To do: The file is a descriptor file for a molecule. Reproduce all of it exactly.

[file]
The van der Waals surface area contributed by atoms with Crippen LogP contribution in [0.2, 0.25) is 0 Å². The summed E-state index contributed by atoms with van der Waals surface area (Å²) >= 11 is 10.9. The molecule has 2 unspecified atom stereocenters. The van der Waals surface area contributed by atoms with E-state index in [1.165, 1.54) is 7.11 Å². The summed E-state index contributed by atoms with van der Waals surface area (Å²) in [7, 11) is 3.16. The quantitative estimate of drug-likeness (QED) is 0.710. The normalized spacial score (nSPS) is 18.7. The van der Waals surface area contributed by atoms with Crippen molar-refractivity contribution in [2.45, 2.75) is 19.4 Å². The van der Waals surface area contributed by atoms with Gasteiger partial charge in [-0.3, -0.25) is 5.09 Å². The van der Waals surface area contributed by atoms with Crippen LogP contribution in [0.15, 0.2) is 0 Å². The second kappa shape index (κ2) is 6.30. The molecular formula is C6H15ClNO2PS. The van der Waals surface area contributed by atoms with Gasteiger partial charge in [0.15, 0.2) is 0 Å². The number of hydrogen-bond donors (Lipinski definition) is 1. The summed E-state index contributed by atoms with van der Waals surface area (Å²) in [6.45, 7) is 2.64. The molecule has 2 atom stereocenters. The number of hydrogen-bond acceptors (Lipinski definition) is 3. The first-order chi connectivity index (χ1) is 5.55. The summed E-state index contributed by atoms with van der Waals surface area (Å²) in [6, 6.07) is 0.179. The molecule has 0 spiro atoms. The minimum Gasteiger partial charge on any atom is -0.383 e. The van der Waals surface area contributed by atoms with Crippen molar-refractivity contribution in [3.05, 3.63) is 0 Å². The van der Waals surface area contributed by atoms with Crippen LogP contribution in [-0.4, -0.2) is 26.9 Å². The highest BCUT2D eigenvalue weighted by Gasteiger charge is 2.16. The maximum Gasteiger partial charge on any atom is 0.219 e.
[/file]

The van der Waals surface area contributed by atoms with Crippen LogP contribution in [0.2, 0.25) is 0 Å². The summed E-state index contributed by atoms with van der Waals surface area (Å²) >= 11 is 10.9. The molecule has 2 unspecified atom stereocenters. The van der Waals surface area contributed by atoms with E-state index in [1.165, 1.54) is 7.11 Å². The summed E-state index contributed by atoms with van der Waals surface area (Å²) in [7, 11) is 3.16. The quantitative estimate of drug-likeness (QED) is 0.710. The normalized spacial score (nSPS) is 18.7. The van der Waals surface area contributed by atoms with Crippen molar-refractivity contribution in [2.45, 2.75) is 19.4 Å². The van der Waals surface area contributed by atoms with Gasteiger partial charge in [-0.3, -0.25) is 5.09 Å². The van der Waals surface area contributed by atoms with Crippen LogP contribution in [0.15, 0.2) is 0 Å². The second kappa shape index (κ2) is 6.30. The molecular formula is C6H15ClNO2PS. The van der Waals surface area contributed by atoms with Gasteiger partial charge in [0.15, 0.2) is 0 Å². The number of hydrogen-bond donors (Lipinski definition) is 1. The summed E-state index contributed by atoms with van der Waals surface area (Å²) in [6.45, 7) is 2.64. The molecule has 2 atom stereocenters. The number of hydrogen-bond acceptors (Lipinski definition) is 3. The first-order chi connectivity index (χ1) is 5.55. The summed E-state index contributed by atoms with van der Waals surface area (Å²) in [6, 6.07) is 0.179. The molecule has 0 spiro atoms. The minimum Gasteiger partial charge on any atom is -0.383 e. The van der Waals surface area contributed by atoms with Crippen molar-refractivity contribution in [3.05, 3.63) is 0 Å². The van der Waals surface area contributed by atoms with Crippen LogP contribution in [-0.4, -0.2) is 26.9 Å². The highest BCUT2D eigenvalue weighted by Gasteiger charge is 2.16. The maximum Gasteiger partial charge on any atom is 0.219 e.